And notice all the things we ask of Him in this prayer.  We ask that His Name, which is already holy in itself, be hallowed (kept holy) among us also (Luke 11:2), both in terms of what we say about God (our doctrine) and how we live our life, which also reflects upon our Father.  We ask that His Kingdom come (v. 2).  We know it will, even without our prayer, but we pray that it would come among us, that God would give us and all others His Holy Spirit, “so that by His grace we believe His holy Word and lead godly lives here in time and there in eternity” (Luther’s Small Catechism [St. Louis: Concordia, 1986]).  In Matthew’s version, we also pray that God’s will be done (Matt. 6:10), that God would break and hinder every evil plan and purpose of our three main enemies: the devil, the world, and our own sinful flesh.  We ask that God would give us each day our daily bread (Luke 11:3), which, of course, He graciously does for us and for all people even without our prayer.  But we pray that He would lead us to recognize this, look to Him for every good gift, and give thanks to Him.  Here we pray for all the needs of the body, and the list is endless: “food, drink, clothing, shoes, house, home, land, animals, money, goods, a devout husband or wife, devout children, devout workers, devout and faithful rulers, good government, good weather, peace, health, self-control, good reputation, good friends, faithful neighbors, and the like” (Small Catechism).  If you’ve prayed that petition, you’ve prayed for everything you need for this body and life.  Of course, we pray also that God would forgive our trespasses, our sins (v. 4), because we don’t deserve any of it, any of the things for which we pray, but we know that He gives them to us by sheer grace in Christ Jesus.  And we, having been thus forgiven, will surely forgive everyone who sins against us.  So also, we pray for God’s assistance against temptation (v. 4), that He would “guard and keep us so that the devil, the world, and our sinful nature may not deceive us or mislead us into false belief, despair, and other great shame and vice.  Although we are attacked by these things, we pray that we may finally overcome them and win the victory” (Small Catechism).  Finally, in Matthew’s Gospel, our Lord teaches us to pray for deliverance from the evil one, the devil (Matt. 6:13), and of course from all the evil he would bring upon us.  In this petition we pray for divine rescue from all that would bring us spiritual and bodily harm, and that in the end we would have a blessed death, which is to say, that we would die in the faith of Jesus Christ and so go to be with Him in heaven.  To all of this the Church adds her doxology: “For Thine is the kingdom and the power and the glory forever and ever,” and her hearty “Amen,” which means “yes, yes, it shall be so” (Small Catechism).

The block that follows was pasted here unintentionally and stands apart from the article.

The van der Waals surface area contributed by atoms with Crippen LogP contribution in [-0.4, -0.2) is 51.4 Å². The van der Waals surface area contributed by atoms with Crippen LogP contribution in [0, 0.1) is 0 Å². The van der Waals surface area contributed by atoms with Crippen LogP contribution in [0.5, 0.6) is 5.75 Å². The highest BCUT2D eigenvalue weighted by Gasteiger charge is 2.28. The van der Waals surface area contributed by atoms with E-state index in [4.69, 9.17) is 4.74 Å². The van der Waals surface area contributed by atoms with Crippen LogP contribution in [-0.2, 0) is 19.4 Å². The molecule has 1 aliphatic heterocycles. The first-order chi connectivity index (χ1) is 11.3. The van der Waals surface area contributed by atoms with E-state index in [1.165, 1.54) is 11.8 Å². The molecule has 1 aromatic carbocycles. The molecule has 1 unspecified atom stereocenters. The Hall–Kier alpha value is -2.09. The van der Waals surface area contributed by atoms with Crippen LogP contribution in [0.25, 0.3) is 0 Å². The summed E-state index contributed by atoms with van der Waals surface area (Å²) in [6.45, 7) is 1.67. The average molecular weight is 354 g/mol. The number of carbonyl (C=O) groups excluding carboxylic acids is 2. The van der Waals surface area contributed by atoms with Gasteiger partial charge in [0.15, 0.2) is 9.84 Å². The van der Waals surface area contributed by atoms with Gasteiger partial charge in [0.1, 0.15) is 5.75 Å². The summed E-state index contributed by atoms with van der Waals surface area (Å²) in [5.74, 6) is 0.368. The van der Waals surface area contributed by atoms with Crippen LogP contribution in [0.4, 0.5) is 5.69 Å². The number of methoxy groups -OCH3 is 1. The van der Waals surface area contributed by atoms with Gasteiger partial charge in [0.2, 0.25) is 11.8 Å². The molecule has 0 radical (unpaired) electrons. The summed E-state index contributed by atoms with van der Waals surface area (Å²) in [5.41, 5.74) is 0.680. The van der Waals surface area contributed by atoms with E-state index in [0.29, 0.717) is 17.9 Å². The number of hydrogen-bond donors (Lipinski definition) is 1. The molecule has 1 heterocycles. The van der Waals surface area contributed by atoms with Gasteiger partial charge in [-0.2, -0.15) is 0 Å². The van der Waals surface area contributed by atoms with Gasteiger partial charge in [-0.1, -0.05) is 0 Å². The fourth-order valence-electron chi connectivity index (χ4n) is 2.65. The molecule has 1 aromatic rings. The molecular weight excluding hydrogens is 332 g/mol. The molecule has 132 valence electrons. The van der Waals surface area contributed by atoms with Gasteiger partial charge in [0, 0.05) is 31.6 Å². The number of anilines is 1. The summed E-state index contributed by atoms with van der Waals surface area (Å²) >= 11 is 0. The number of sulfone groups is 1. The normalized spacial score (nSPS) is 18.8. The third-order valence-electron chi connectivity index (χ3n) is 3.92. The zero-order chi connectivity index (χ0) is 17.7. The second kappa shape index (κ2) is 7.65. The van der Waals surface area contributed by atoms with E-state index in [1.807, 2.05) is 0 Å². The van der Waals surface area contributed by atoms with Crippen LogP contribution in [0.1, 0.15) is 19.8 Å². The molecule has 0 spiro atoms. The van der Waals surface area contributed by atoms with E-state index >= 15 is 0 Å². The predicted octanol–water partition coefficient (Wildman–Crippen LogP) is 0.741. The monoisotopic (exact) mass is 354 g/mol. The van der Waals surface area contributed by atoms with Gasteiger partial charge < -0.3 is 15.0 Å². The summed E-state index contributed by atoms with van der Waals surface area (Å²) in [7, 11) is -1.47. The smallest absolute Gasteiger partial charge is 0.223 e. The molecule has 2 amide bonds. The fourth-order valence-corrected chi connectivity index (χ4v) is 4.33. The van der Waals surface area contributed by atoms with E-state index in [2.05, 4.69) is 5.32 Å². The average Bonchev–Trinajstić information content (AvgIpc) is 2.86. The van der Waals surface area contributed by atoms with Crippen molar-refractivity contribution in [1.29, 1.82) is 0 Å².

And it is so, because our Lord promises.  Oh, it is true, God does not give us exactly what we pray for as we have prayed it.  Imagine if He did that.  We would be in a world of hurt.  But He always answers, and He always responds.  He always delivers exactly what we need, when we need it, in the way we need it, for our good, even if it be a cross.  We ask and we receive.  We seek and we find.  We knock and the door is opened.  Because God opens the rich storehouse of His treasures and pours out upon us grace upon grace.  He gives us His Spirit.  He gives us Christ.  And in Christ, we have all things. 
            But do our prayers actually change anything?  Abraham seemed to think so in our Old Testament lesson (Gen. 18:17-33).  And though the city was not spared, for there were not even ten righteous people in it, Lot and his family were saved.  St. James, the brother of our Lord, writes: “The prayer of a righteous person has great power as it is working” (James 5:16).  He learned that from the Lord Jesus Himself.  It is true, God already knows what we need, what He is going to do, and what is best.  But in His infinite wisdom, which so far surpasses our own that it appears to us to be foolishness, He has given us to participate in His activity by our prayers and intercessions for ourselves and for one another, for the Church and for the whole world.  That is our role as the royal priesthood chosen by God to proclaim the excellencies of Him who called us out of darkness into His marvelous light (1 Peter 2:9).  Why pray?  Because it is your privilege as God’s redeemed children, because it is His gift to you, because it is powerful because God says it is, and you believe the promise.  And when you pray, you pray as one covered by the blood of Jesus Christ.  You come before the throne of grace covered by Christ, clothed in His righteousness by virtue of your Baptism.  God will not refuse you.  “For when any good Christian prays, ‘Dear Father, Thy will be done,’ God in heaven answers, ‘Yes, dear child, it will most certainly be done despite the devil and the whole world’” (Luther’s Large Catechism [St. Louis: Concordia, 1978] p. 83).  In the Name of the Father, and of the Son (+), and of the Holy Spirit.  Amen.